Example:
P(X or Z) = P(X) + P(Z) If the 261 parts described in table 1 are
contained in a box, what is the probability of selecting a random part
produced by supplier X or by supplier Z?
P(X or Z) = P(X) + P(Z)
= P(53/261) + P(77/261)
= 0.498
What is the probability of selecting a nonconforming part from
supplier x or a conforming part from supplier Z?
P(nc. X or co. Z) = P(nc. X) + P(co. Z)
= (3/261) + (75/261)
= 0.299
TAKE NOTE TO READ THE QUESTION CAREFULLY AND
DETERMINE WHAT EXACTLY IS BEING ASKED!
2014 B. C. Swartz, DISE, CPUT 12
Theorem 4

If event A and event B are not mutually exclusive
events, (Thus :the events can occur with a common
outcome/feature), then the probability that either
event A or event B or both occurs is given by

P(A or B or both) = P(A) + P(B) P(both)
2014 B. C. Swartz, DISE, CPUT 13
More definitions
Not mutually exclusive: When two events have an outcome in
common. That is the possibility exists that the events (A and B)
can occur at the same time in the same trial or experiment.

Example of NOT mutually exclusive is when a single card is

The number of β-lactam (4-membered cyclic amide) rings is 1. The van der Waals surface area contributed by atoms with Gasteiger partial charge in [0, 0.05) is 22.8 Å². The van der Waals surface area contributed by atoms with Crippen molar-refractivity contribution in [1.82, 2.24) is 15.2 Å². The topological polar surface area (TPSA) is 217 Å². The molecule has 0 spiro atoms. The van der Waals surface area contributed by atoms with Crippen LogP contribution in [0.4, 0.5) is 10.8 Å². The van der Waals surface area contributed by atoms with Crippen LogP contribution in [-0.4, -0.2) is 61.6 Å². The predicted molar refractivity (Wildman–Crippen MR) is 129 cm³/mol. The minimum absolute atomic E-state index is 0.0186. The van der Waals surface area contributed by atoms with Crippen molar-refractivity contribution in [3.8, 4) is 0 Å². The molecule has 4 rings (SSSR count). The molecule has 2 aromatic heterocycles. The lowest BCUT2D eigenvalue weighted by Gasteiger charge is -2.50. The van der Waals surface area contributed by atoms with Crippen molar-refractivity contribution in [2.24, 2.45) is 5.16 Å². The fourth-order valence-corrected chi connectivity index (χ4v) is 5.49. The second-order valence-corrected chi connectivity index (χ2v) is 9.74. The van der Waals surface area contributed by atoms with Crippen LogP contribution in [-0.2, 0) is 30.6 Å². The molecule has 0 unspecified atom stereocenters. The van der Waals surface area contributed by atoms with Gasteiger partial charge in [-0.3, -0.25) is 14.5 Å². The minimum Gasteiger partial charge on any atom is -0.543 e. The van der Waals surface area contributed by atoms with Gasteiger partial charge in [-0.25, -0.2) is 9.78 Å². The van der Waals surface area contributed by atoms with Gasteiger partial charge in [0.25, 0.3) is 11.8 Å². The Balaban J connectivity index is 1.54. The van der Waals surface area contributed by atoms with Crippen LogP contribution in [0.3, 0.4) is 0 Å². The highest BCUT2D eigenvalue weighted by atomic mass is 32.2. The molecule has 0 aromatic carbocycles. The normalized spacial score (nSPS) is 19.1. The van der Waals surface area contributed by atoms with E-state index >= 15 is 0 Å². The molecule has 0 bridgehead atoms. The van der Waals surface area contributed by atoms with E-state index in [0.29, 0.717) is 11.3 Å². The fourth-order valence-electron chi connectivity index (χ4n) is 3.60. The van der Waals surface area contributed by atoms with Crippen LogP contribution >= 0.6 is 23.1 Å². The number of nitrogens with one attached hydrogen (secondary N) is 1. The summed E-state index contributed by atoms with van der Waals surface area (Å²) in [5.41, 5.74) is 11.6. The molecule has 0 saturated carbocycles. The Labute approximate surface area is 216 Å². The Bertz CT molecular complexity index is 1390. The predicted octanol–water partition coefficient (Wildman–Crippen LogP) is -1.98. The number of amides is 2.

chosen from a deck of 52 playing cards, that is either a club or a
king



Rolling a die, probability of rolling a 5 or an odd number

(Refer to Theorem 4 the probability the either of the above-mentioned events, or both
will occur is given by adding the sum of the individual probabilities of the two events and
subtracting the common feature shared by the two events)

2014 B. C. Swartz, DISE, CPUT 14
Theorem 4 cont.
Example:

Refer back to Table 1:

What is the probability that a randomly selected part will be from
supplier X or a nonconforming unit?

P(X or nc. or both) = P(X) + P(nc.) P(X and nc.)
= (53/261) + (11/261) (3/261)
= 0.234
2014 B. C. Swartz, DISE, CPUT 15
Theorem 5
The sum of all the probabilities of a particular
event (experiment or trial) is equal to 1.000
P(A) + P(B) + . . . +P(N) = 1.000

Understanding this theorem: One needs to know the
probability of all other events (A, B...etc) to determine an
unknown probability.

Stated differently: Unknown Probability = 1.000 P(the rest)

2014 B. C. Swartz, DISE, CPUT 16
Theorem 5 cont.
Example: